May 2020 AP® Exam schedule
Week One of Testing: May 4th-May 8th
Monday, May 4
Tuesday, May 5
Calculus AB: 8:00 a.m.
Calculus BC: 8:00 a.m.
Wednesday, May 6
English Literature and Composition: 8:00 a.m.
European History: noon
Thursday, May 7
Chemistry: 8:00 a.m.
Physics 1: Algebra-Based: Noon
Friday, May 8
United States History: 8:00 a.m.
Art History: noon
Computer Science A: noon
Drawing: last day to submit
Week Two of testing: May 11th-May 15th
Monday, May 11
Biology: 8:00 a.m.
Environmental Science: noon
Tuesday, May 14, 2019
Seminar: 8:00 a.m.
Spanish Language and Culture: 8:00 a.m.
Wednesday, May 15, 2019
English Language and Composition: 8:00 a.m.
Music Theory: 8:00 a.m.
Thursday, May 16, 2019
World History: 8:00 a.m.
Friday, May 17, 2019
Computer Science Principles: 8:00 a.m.
What is AP Capstone? AP Capstone™ is a College Board program that equips students with the independent research, collaborative teamwork, and communication skills that are increasingly valued by colleges. It cultivates curious, independent, and collaborative scholars and prepares them to make logical, evidence-based decisions.
AP Capstone is comprised of two AP courses — AP Seminar and AP Research — and is designed to complement and enhance the discipline-specific study in other AP courses. The AP Capstone program can provide unique research opportunities for current AP students or can expand access to AP by encouraging students to master the argument-based writing skills that the AP Capstone program develops. The two AP Capstone courses, with their associated performance tasks, assessments, and application of research methodology, require students to:
How AP Capstone Works: Students take AP Seminar in grade 11, followed by AP Research in 12th grade. Students who earn scores of 3 or higher in AP Seminar and AP Research and on four additional AP Exams of their choosing receive the AP Capstone Diploma™. Students who earn scores of 3 or higher in AP Seminar and AP Research but not on four additional AP Exams receive the AP Seminar and Research Certificate™.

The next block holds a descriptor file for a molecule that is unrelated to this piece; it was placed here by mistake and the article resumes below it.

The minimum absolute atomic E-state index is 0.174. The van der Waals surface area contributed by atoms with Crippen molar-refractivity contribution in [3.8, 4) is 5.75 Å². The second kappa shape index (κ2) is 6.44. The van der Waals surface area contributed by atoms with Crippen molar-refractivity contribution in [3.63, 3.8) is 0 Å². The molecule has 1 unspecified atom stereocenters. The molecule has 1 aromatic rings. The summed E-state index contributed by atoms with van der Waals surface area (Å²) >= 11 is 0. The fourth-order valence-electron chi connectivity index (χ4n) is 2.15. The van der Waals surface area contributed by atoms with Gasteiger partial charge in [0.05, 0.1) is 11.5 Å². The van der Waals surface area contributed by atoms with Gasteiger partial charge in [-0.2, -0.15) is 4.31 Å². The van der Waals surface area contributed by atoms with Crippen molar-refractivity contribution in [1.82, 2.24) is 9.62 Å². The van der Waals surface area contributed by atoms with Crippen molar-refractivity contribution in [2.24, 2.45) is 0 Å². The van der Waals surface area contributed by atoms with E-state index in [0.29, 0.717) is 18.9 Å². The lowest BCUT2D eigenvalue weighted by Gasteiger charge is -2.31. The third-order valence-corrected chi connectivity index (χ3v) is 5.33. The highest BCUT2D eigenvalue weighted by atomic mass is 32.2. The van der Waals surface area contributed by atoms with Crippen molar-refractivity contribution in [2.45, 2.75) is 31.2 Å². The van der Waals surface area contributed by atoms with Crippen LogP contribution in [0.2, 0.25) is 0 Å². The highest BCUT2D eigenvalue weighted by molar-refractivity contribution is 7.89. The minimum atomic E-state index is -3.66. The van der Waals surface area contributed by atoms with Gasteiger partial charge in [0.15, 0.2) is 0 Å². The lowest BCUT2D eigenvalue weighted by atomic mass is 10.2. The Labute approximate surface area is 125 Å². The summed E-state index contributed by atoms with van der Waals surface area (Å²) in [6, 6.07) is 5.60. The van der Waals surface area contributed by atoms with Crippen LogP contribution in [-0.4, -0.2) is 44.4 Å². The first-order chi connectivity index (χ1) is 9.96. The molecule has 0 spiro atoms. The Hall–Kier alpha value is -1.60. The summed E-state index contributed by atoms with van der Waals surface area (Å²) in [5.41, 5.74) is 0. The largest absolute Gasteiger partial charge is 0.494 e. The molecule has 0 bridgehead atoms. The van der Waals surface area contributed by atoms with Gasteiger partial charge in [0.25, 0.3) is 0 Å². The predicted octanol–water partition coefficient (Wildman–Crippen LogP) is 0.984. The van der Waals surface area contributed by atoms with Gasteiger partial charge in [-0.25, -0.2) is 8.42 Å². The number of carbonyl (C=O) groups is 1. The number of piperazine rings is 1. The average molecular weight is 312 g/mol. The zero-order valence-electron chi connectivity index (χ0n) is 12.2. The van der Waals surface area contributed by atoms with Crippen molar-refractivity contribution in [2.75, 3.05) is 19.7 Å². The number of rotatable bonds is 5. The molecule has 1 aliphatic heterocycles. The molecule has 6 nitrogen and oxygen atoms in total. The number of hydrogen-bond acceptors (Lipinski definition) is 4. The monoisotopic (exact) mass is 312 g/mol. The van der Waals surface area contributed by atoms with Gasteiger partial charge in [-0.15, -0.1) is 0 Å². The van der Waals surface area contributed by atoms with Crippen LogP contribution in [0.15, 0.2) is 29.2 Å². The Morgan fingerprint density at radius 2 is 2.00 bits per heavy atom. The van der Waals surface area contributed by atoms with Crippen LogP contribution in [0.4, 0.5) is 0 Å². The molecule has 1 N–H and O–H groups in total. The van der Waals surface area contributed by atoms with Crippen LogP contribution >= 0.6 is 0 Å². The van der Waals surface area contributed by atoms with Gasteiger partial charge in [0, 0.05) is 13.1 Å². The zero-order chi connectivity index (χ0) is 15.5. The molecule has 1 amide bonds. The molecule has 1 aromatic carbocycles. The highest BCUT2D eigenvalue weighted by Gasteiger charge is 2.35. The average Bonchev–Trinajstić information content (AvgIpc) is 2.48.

AP Seminar: In this yearlong course, students develop and strengthen analytic and inquiry skills, exploring two to four relevant issues chosen by the student and/or teacher. For example, students might explore the question of whether national security is more important than a citizen’s right to privacy, or whether genetic engineering is a benefit to society.
Using an inquiry framework, students practice reading and analyzing articles; research studies; foundational, literary, and philosophical texts; listening to and viewing speeches, broadcasts, and personal accounts; and experiencing artistic works and performances. Students learn to consider an issue from multiple perspectives, evaluate the strength of an argument, and make logical, fact-based decisions. Students question, research, explore, pose solutions, develop arguments, collaborate, and communicate using various media. After taking AP Seminar, students will have the opportunity to further hone their inquiry and analytical writing skills in AP Research.
AP Seminar Assessment: AP Seminar students are assessed with two through-course performance tasks and one end-of-course exam. The performance tasks consist of a team project and presentation, and an individual research-based essay and presentation. All three assessments are summative and are used to calculate a final AP score of 1 to 5. Written performance task components are scored by the College Board and presentations are teacher-scored. The end-of-course exam is in May; it takes two hours and consists of three short-answer questions and one essay question.
AP Research: AP Seminar is a prerequisite for AP Research.
AP Research allows students to design, plan, and conduct a yearlong research-based investigation on a topic of individual interest, documenting their process with a portfolio. This allows students to demonstrate the ability to apply scholarly understanding to real-world problems and issues.
Students further the skills developed in AP Seminar by learning how to understand research methodology, employ ethical research practices, and access, analyze, and synthesize information to build, present, and defend an argument. Students may choose to do one of the following:
Both components are included in the calculation of a final AP score (using the 1–5 scale).